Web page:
both making the environment and the public whole. Of course, even when restoring damaged resources to their original condition is possible, trustees must face questions of how to account for damages from interim loss of resources between the time of injury and time of full restoration. For both interim lost resources due to damages and for cases where it is not possible to fully restore damaged resources, the equivalency question is unavoidable: trustees must answer the question of what restoration activities will provide a set of equivalent resources that make the environment and the public whole. As discussed above, simple application of HEA and REA that focuses on number of acres or numbers of organisms will not necessarily make the public whole because the value of ecosystem services might not be fully restored. On the other hand, restoring the value of ecosystem services might not necessarily result in making the environment whole. An ecosystem services approach that restores the value of ecosystem services via human-engineered substitutes (e.g., building a flood wall or a water filtration plant) may not result in making the environment whole. Restoration of services via human-engineered substitutes would probably not satisfy the requirement of making the environment whole even if the value of ecosystem services is restored. We return to the discussion of equivalency in Chapter 4.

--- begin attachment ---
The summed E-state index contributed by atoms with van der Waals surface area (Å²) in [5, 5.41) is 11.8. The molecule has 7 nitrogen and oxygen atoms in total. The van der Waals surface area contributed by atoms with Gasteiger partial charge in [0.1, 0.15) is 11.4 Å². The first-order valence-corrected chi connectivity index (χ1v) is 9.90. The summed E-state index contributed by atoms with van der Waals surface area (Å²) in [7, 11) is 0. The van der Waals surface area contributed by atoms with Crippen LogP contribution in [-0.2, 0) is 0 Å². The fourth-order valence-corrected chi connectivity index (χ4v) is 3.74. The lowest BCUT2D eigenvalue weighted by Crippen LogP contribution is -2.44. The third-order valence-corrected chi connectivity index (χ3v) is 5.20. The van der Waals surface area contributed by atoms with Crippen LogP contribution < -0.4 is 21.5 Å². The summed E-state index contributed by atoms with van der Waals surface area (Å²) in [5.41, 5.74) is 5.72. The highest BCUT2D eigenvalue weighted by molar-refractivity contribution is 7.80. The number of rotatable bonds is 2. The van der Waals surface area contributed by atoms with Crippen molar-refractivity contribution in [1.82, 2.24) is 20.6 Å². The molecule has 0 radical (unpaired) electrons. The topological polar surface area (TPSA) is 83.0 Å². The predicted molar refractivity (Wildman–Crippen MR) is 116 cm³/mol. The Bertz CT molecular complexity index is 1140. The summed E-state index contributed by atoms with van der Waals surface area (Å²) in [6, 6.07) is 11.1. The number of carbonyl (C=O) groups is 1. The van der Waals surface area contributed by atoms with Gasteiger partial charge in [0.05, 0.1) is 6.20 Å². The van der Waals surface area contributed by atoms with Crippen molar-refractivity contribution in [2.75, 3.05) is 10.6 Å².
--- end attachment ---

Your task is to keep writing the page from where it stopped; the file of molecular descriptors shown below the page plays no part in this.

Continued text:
Consideration of the value of ecosystem services rather than equivalency of habitat or population could help relieve what might be called the NRDA “restoration bottleneck.” While NRDA requires the trustees to assess and recover monetary damages from responsible parties, it also encourages the trustees to fully spend those funds on restoring, rehabilitating, replacing, or acquiring the equivalent of the damaged natural resources (33 U.S.C. 2706(f)). “Restoration bottleneck” refers to the fact that a NRDA trustee can collect money damages from a responsible party only to the extent that the trustee can conceive of feasible, productive restoration, rehabilitation, replacement, or acquisition projects. In practice, trustees, the public, and the responsible party often struggle to identify and develop a mutually acceptable project prior to the time of settlement, creating a “bottleneck.”

Finding 2.6: An ecosystem services approach has the potential to expand the array of possible projects for restoration through alternatives that restore an ecosystem service independently of identification of an equivalent habitat or resource, albeit with the caveat that these projects must in aggregate make the environment and the public whole. Evaluation of the impacts on ecosystem services as part of the damage assessment process would expand the range of mitigation options.

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